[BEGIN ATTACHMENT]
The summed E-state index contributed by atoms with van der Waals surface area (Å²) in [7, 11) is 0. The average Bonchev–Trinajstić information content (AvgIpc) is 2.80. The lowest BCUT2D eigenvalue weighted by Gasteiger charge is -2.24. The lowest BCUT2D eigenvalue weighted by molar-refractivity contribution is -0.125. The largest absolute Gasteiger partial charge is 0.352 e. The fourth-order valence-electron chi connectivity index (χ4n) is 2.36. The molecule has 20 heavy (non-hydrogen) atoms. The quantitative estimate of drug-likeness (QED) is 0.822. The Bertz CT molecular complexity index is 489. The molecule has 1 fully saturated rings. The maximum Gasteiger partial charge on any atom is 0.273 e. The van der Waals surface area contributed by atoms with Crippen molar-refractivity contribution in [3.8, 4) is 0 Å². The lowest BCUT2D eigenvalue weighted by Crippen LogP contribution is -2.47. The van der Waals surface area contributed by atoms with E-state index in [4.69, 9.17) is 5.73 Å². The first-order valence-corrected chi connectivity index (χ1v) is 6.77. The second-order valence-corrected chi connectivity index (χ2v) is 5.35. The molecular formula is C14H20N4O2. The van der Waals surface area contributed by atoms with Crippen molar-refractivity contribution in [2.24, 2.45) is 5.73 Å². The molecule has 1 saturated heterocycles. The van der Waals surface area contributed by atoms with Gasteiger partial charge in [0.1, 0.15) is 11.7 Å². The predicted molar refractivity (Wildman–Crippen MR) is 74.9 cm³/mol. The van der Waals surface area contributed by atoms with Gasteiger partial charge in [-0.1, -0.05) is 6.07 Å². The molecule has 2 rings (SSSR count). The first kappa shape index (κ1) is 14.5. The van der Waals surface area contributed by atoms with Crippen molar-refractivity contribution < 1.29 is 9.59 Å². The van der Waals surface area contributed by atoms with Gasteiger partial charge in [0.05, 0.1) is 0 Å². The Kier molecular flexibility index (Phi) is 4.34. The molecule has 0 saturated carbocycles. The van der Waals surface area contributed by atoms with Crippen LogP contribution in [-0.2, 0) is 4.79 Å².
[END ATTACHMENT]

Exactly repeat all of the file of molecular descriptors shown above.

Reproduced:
The summed E-state index contributed by atoms with van der Waals surface area (Å²) in [7, 11) is 0. The average Bonchev–Trinajstić information content (AvgIpc) is 2.80. The lowest BCUT2D eigenvalue weighted by Gasteiger charge is -2.24. The lowest BCUT2D eigenvalue weighted by molar-refractivity contribution is -0.125. The largest absolute Gasteiger partial charge is 0.352 e. The fourth-order valence-electron chi connectivity index (χ4n) is 2.36. The molecule has 20 heavy (non-hydrogen) atoms. The quantitative estimate of drug-likeness (QED) is 0.822. The Bertz CT molecular complexity index is 489. The molecule has 1 fully saturated rings. The maximum Gasteiger partial charge on any atom is 0.273 e. The van der Waals surface area contributed by atoms with Crippen molar-refractivity contribution in [3.8, 4) is 0 Å². The lowest BCUT2D eigenvalue weighted by Crippen LogP contribution is -2.47. The van der Waals surface area contributed by atoms with E-state index in [4.69, 9.17) is 5.73 Å². The first-order valence-corrected chi connectivity index (χ1v) is 6.77. The second-order valence-corrected chi connectivity index (χ2v) is 5.35. The molecular formula is C14H20N4O2. The van der Waals surface area contributed by atoms with Crippen molar-refractivity contribution in [2.24, 2.45) is 5.73 Å². The molecule has 1 saturated heterocycles. The van der Waals surface area contributed by atoms with Gasteiger partial charge in [0.1, 0.15) is 11.7 Å². The predicted molar refractivity (Wildman–Crippen MR) is 74.9 cm³/mol. The van der Waals surface area contributed by atoms with Gasteiger partial charge in [-0.1, -0.05) is 6.07 Å². The molecule has 2 rings (SSSR count). The first kappa shape index (κ1) is 14.5. The van der Waals surface area contributed by atoms with Crippen molar-refractivity contribution < 1.29 is 9.59 Å². The van der Waals surface area contributed by atoms with Gasteiger partial charge in [0.05, 0.1) is 0 Å². The Kier molecular flexibility index (Phi) is 4.34. The molecule has 0 saturated carbocycles. The van der Waals surface area contributed by atoms with Crippen LogP contribution in [-0.2, 0) is 4.79 Å².